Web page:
Quantifying downtime can come in many forms but, at its core, it is a function of the cost of being down against a function of time. A firm can accept loss from an operational disruption for a specific period of time, after which it is bound to go out of business. The severity of the cost impact will dictate how long the firm can absorb the disruption. Calculating the organisation’s initial level of resilience and reporting that information will allow the organisation to effectively assess the recovery of an important business service or process and determine the related potential downtime and cost assumptions.
Some key questions the CISO should ask are:
As heads of technology for an organisation there will be incredible challenges with aligning technology strategy and spend with the needs of resilience. Regulated institutions should be able to demonstrate not only their ability to keep important business services running but also how they can keep data secure.
Some key questions the CIO/CTO should ask are:
Incorporating a comprehensive resilience assurance approach into existing governance and foundational element audits will enable firms to develop a resiliency culture and position themselves to respond effectively to common operational disruptions as well as extreme-but-plausible events that could threaten the viability of their organisations, customers and financial markets. The bar in auditing resilience will align with the current third line work efforts, as resilience will be, if it is not already, a critical part of an ongoing audit plan. Self-assessment will advance the work efforts of the third line and provide regulators some comfort that the recoverability of the firm is acceptable.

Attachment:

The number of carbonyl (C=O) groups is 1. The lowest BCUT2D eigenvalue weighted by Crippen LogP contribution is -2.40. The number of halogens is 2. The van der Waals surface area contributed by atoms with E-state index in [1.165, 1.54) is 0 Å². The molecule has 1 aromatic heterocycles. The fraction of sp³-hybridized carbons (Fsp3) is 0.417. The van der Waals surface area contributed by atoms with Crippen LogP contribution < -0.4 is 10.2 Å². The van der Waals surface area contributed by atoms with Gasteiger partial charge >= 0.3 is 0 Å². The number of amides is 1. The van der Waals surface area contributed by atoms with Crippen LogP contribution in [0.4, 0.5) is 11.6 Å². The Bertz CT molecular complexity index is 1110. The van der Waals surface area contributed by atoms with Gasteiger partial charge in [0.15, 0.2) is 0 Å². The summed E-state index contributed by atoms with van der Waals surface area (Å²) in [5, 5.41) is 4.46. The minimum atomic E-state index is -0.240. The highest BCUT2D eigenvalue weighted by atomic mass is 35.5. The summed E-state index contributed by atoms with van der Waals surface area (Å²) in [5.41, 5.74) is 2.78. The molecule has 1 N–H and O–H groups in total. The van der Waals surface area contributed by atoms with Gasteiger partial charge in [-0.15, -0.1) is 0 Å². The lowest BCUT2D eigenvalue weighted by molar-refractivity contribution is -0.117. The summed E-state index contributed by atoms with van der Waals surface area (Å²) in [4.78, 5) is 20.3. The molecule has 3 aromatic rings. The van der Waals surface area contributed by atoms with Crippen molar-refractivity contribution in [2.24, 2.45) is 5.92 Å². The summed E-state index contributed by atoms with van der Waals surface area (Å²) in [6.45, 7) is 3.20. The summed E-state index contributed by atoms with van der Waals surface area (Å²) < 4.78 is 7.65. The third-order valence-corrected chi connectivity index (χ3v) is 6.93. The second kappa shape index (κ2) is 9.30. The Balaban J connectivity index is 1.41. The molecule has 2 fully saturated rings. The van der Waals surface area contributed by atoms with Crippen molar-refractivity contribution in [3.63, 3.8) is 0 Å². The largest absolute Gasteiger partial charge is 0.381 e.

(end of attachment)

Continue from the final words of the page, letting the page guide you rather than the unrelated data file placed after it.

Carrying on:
Some key questions the CAE should ask are:
The expectations for regulated institutions include ownership of their operational resilience, prioritising plans and investment choices based on their impacts on the public interest and communicating clearly to customers when disruptions occur. Regulated institutions should be prepared to address issues (e.g., large-scale and sustained power outages) that may extend their resilience beyond their impact tolerances.
Some key questions the CRO should ask are:
The culture of the firm, starting at the board level, has a significant impact on the resilience a firm. Culture will drive firms’ decision, actions by employees, and assure firms are conducting themselves to enhance resilience and decrease harm.
The tone must be set at the top of the organisation for resilience to become a part of business as usual. The ability to recover from an event so that consumers are not harmed, should drive key decisions around project selection, technology implementation and other key functions of the firm.
Some key questions the Board of Directors should ask are:
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Protiviti actively engages with the associations, committees and working groups, sharing insights and expertise on crucial industry developments, speaking at conferences an events, and contributing to advocacy efforts for effective and resilient capital markets. Our membership allows us to contribute our deep understanding of the continued evolving and competitive financial services industry landscape.